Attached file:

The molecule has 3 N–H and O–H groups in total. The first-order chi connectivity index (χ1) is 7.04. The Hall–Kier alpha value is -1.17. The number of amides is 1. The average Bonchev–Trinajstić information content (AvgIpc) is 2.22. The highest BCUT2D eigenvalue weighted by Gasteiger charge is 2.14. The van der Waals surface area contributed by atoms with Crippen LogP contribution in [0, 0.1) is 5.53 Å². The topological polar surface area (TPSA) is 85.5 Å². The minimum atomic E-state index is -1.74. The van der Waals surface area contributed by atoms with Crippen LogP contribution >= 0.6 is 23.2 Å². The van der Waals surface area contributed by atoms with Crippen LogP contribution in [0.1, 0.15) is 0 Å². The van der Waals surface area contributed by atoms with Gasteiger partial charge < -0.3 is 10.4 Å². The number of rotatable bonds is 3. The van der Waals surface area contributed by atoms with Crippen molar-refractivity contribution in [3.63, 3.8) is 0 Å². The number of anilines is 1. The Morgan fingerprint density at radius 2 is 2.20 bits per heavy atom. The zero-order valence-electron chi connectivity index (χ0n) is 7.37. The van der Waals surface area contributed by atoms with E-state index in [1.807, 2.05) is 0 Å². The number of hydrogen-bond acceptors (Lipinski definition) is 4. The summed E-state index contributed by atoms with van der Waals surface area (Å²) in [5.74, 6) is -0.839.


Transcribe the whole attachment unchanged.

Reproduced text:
The molecule has 3 N–H and O–H groups in total. The first-order chi connectivity index (χ1) is 7.04. The Hall–Kier alpha value is -1.17. The number of amides is 1. The average Bonchev–Trinajstić information content (AvgIpc) is 2.22. The highest BCUT2D eigenvalue weighted by Gasteiger charge is 2.14. The van der Waals surface area contributed by atoms with Crippen LogP contribution in [0, 0.1) is 5.53 Å². The topological polar surface area (TPSA) is 85.5 Å². The minimum atomic E-state index is -1.74. The van der Waals surface area contributed by atoms with Crippen LogP contribution >= 0.6 is 23.2 Å². The van der Waals surface area contributed by atoms with Crippen LogP contribution in [0.1, 0.15) is 0 Å². The van der Waals surface area contributed by atoms with Gasteiger partial charge < -0.3 is 10.4 Å². The number of rotatable bonds is 3. The van der Waals surface area contributed by atoms with Crippen molar-refractivity contribution in [3.63, 3.8) is 0 Å². The number of anilines is 1. The Morgan fingerprint density at radius 2 is 2.20 bits per heavy atom. The zero-order valence-electron chi connectivity index (χ0n) is 7.37. The van der Waals surface area contributed by atoms with E-state index in [1.807, 2.05) is 0 Å². The number of hydrogen-bond acceptors (Lipinski definition) is 4. The summed E-state index contributed by atoms with van der Waals surface area (Å²) in [5.74, 6) is -0.839.